Wednesday, January 20, 2010

Tales from the Toddler Trenches



“It was the best of times, it was the worst of times, it was the age of wisdom, it was the age of foolishness, it was the epoch of belief, it was the epoch of incredulity, it was the season of Light, it was the season of Darkness, it was the spring of hope, it was the winter of despair, we had everything before us, we had nothing before us…” Charles Dickens, A Tale of Two Cities

This has not often been quoted in relation to mothering, but something about it rings true in relation to mothering toddlers.

Often throughout the day, we are convinced that our little child is the cutest and smartest little darling ever to grace the earth and that we have the very best job that exists, the privilege of taking care of her. But within moments, we are saying to ourselves that there has never been a toddler so difficult, so conniving, so willful and stubborn as the little rebel living within our home.

I’m happy to say that most of every day is sweet bliss with my two-year-old now, but there was a time when I started to feel as if the Grinch had been reincarnated.

I couldn’t understand, about half a year ago, how my precious sweetheart could be so terribly naughty. One thing Naomi, in her height of toddler terror, used to love to do was to smack her darling big sister. Now I don’t think you understand, this big sister of hers is truly the sweetest thing ever. This is the child who, when asked to do something by her mother, springs to her feet and says in the most delightful voice possible, “Oh, yes ma’am.” She sounds like a southern belle from the 1950’s. We have no idea where she got this.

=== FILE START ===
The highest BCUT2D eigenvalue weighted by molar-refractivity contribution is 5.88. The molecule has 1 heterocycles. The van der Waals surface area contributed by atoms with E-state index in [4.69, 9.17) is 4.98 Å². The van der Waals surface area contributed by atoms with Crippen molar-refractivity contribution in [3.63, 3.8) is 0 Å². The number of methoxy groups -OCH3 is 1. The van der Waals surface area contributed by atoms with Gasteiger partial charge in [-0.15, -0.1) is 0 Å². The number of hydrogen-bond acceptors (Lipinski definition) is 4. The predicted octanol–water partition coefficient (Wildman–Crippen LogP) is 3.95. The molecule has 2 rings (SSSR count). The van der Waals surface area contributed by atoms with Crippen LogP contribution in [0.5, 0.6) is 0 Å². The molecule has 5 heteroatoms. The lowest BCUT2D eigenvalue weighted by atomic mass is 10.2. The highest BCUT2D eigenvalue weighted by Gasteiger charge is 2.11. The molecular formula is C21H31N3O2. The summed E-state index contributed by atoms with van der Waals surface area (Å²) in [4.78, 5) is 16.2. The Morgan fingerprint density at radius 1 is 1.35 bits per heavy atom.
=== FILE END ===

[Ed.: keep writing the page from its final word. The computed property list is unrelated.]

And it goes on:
Anyhow, this little angel would be sitting demurely upon the floor, wrapping her baby Jesus in swaddling clothes, and along would come little miss mad-at-the-world and smack her upside the head. Abigail, being far too delicate to retaliate, would sit there sobbing in a pathetic little heap because the baby tyrant, who had just learned to walk, had beat her up again.

Sometimes the tyrant tot had wanted to play with whatever Abigail had. But often she didn’t even try to take it away, she was just mad that she didn’t have it already. Other times it seemed she was mad that someone else was having so much fun and wanted to put a stop to that.

These were the times that I wondered what on earth I had created. Often, I felt immense gratitude that she was not my first child, because I may have come to the conclusion that I made her that way. Having had four already, I knew she was different and I hadn’t done anything differently.